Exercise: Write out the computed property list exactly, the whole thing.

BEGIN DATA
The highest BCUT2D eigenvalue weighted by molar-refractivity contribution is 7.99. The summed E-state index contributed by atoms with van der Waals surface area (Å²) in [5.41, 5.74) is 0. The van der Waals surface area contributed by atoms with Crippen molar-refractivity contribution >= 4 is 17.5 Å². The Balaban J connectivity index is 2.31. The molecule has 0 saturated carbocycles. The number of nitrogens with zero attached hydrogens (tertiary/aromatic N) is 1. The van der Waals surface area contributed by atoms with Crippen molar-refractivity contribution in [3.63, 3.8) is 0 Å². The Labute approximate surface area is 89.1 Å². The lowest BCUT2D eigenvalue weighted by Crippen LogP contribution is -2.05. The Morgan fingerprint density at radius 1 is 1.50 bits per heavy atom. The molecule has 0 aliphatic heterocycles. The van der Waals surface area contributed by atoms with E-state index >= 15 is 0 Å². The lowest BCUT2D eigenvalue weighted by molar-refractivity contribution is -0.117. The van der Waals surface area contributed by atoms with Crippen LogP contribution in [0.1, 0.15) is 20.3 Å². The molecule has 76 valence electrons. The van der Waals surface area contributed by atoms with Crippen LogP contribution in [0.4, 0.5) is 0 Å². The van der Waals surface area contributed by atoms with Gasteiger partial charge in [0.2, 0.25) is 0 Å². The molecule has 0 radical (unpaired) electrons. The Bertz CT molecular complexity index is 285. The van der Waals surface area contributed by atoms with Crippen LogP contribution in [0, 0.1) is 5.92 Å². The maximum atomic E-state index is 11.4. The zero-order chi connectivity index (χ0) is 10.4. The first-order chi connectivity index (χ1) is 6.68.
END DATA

The highest BCUT2D eigenvalue weighted by molar-refractivity contribution is 7.99. The summed E-state index contributed by atoms with van der Waals surface area (Å²) in [5.41, 5.74) is 0. The van der Waals surface area contributed by atoms with Crippen molar-refractivity contribution >= 4 is 17.5 Å². The Balaban J connectivity index is 2.31. The molecule has 0 saturated carbocycles. The number of nitrogens with zero attached hydrogens (tertiary/aromatic N) is 1. The van der Waals surface area contributed by atoms with Crippen molar-refractivity contribution in [3.63, 3.8) is 0 Å². The Labute approximate surface area is 89.1 Å². The lowest BCUT2D eigenvalue weighted by Crippen LogP contribution is -2.05. The Morgan fingerprint density at radius 1 is 1.50 bits per heavy atom. The molecule has 0 aliphatic heterocycles. The van der Waals surface area contributed by atoms with E-state index >= 15 is 0 Å². The lowest BCUT2D eigenvalue weighted by molar-refractivity contribution is -0.117. The van der Waals surface area contributed by atoms with Crippen LogP contribution in [0.1, 0.15) is 20.3 Å². The molecule has 76 valence electrons. The van der Waals surface area contributed by atoms with Crippen LogP contribution in [0.4, 0.5) is 0 Å². The van der Waals surface area contributed by atoms with Gasteiger partial charge in [0.2, 0.25) is 0 Å². The molecule has 0 radical (unpaired) electrons. The Bertz CT molecular complexity index is 285. The van der Waals surface area contributed by atoms with Crippen LogP contribution in [0, 0.1) is 5.92 Å². The maximum atomic E-state index is 11.4. The zero-order chi connectivity index (χ0) is 10.4. The first-order chi connectivity index (χ1) is 6.68.